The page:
During last week’s information session, CSDM (Commission Scolaire de Montréal) executives told scores of concerned west-end parents that the borough’s new Ste. Catherine de Sienne primary school will, in fact, be ready for their children in time for next September’s new school year.
“It was a big project, and we had a couple of big problems,” said CSDM engineer Catherine Peyronnard. “But we’ve already made up for a lot of lost time, and unless we have some really bad luck, the school will be ready in time for next September.”
During her address, the audience listened carefully as Peyronnard described her initial ‘problem’ as a million-dollar mistake when a surveyor’s significant error cost the entire project over two weeks to repair, cut, and adapt previous foundation work to the project’s new and revised specifications.
“That’s why we build schools,” said Peyronnard with a tight smile. “We’re supposed to teach children how to properly do their math, and not to make mistakes.”
Further trouble occurred when a worker repeatedly pierced and destroyed a sealed roofing membrane over the school’s new gymnasium. Within days, water was pouring through the roof. Critical timelines were once again put on hold while crews were forced to put up with further delays in order to repair the damage and replace what was supposed to be the school’s new roof. While CSDM officials regret the concern caused by the delays, they’re also proud of what was done to finish the new $23 million dollar project “...on time and on budget.” Aside from all the overtime that was paid out, Peyronnard told The Suburban that there were times when over 150 workers put in the time to meet their objectives. While she’s already signed off on several significant (plumbing, electricity) parts of the project, the devil’s in the details such as hardware installation (door hinges, panels, and lighting fixtures) after which drywall installation, paint, and yard work will take up most of the summer.
While CSDM School Commissioner Marie-Jose Mastromonaco admits that the CSDM has a suitable contingency plan in case the school isn’t ready, both she and Peyronnard said that “...we’re confident the school will be ready in time for next September.”
“There’s a lot of work to do, and we’re doing it,” she said. “I’m confident the school will be ready for next September.”
Toronto police sergeant Lawrence Sager weighed in regarding a Suburban report that Hampstead is pressing for local Montreal Torah Centre congregants to be able to hire armed off-duty SPVM police officers to provide security.
“Police Paid Duties have always been an extremely effective way to provide security to an event,” Sgt. Sager wrote on Facebook this past weekend. “Few would try and cause trouble with highly visible uniformed police officers present. The only pitfall is the cost.”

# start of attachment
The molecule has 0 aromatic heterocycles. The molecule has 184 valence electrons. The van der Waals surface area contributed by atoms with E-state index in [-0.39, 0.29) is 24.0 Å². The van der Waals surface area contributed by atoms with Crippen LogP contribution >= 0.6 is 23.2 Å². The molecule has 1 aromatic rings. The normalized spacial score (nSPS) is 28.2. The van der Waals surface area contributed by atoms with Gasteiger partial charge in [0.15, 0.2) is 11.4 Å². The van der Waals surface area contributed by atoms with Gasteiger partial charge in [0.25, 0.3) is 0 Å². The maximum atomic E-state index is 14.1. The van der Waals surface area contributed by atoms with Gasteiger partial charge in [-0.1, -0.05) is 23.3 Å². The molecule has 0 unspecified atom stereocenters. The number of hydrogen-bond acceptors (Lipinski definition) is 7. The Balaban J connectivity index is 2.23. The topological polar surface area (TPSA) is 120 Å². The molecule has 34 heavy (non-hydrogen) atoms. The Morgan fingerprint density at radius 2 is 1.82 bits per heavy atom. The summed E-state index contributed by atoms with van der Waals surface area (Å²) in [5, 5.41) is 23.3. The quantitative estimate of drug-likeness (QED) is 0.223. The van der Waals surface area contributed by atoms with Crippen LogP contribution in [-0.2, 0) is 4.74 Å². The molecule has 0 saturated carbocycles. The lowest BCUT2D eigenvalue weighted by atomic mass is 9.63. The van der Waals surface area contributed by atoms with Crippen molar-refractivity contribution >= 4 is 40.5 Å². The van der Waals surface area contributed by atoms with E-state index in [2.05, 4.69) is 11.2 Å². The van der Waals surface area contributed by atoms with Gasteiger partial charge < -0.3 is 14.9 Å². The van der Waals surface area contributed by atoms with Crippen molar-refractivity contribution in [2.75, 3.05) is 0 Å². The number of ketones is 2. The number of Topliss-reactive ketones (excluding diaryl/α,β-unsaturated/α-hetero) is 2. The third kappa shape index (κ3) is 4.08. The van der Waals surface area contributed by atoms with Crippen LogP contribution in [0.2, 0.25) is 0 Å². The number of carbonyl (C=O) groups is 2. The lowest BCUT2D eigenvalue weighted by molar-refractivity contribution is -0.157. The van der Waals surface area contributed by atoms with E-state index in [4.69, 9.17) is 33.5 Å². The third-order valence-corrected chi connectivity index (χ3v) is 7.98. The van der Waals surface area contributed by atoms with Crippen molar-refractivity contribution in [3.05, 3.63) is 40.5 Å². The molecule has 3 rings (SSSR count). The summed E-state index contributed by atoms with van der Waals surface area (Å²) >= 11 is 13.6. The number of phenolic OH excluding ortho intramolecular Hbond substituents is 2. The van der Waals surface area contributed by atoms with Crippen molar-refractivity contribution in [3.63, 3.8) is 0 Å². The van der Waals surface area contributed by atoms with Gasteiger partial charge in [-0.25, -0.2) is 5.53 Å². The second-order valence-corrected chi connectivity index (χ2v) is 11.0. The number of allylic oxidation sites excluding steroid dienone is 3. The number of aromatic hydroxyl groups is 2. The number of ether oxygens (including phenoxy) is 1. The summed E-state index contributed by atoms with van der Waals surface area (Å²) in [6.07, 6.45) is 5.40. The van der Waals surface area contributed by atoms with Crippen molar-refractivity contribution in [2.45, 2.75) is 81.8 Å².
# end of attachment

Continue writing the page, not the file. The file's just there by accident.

As we reported, Hampstead councillor Harvey Shaffer was told by the SPVM that the MTC congregants would not be allowed to hire officers. The SPVM declined to comment to The Suburban, when asked the reason for the refusal. Mayor William Steinberg is working on the matter as well, in light of recent shootings in synagogues in the U.S. and religious institutions around the world.
Sgt. Sager posted as part of a Facebook discussion on our article initiated by former Côte St. Luc councillor Glenn Nashen.
“Toronto Police have done paid duties at synagogues for many decades, as well as funerals and many other large private events,” the sergeant, who attended Wagar High School in Côte St. Luc, explained. “The paid duty office determines the number of officers required, depending on the venue and can also provide cruisers for funeral escorts.
“The drawback is that paid duty officers are quite expensive,” he added. “You get what you pay for. A police officer is armed, well trained, has other use of force options and is equipped with a police radio, in touch with the police dispatcher, capable of calling for immediate police backup without delay. We actually have difficulty filling all the paid duty requests due to manpower shortages.”
Nashen responded to Sager by saying that paid armed off-duty officers “would be a viable option in Montreal for those that can afford it. Unfortunately, the cost couldn’t be sustained by community organizations already struggling.”
Sgt. Sager further wrote that he does not know why Montreal police have not provided the service, “but I suspect it has to do with the Quebec Police Act.
“In Ontario, it’s called the Ontario Police Service Act and every province has its own laws governing what their police can do,” he wrote. “Toronto Police do paid duties in order to bolster our numbers rather than using on-duty officers and it’s allowed in Ontario.
Sgt. Sager also pointed out that the Toronto police’s 32 Division “has the largest Jewish community in Toronto with many synagogues.
“During the High Holidays, there were so many paid duties that they filled its own binder. Once no more could be given out because we ran out of officers to do them, they were offered to the rest of the service outside our division. .... Despite the high cost, there’s no shortage of requests and in many cases insurance companies require that paid duty officers be hired.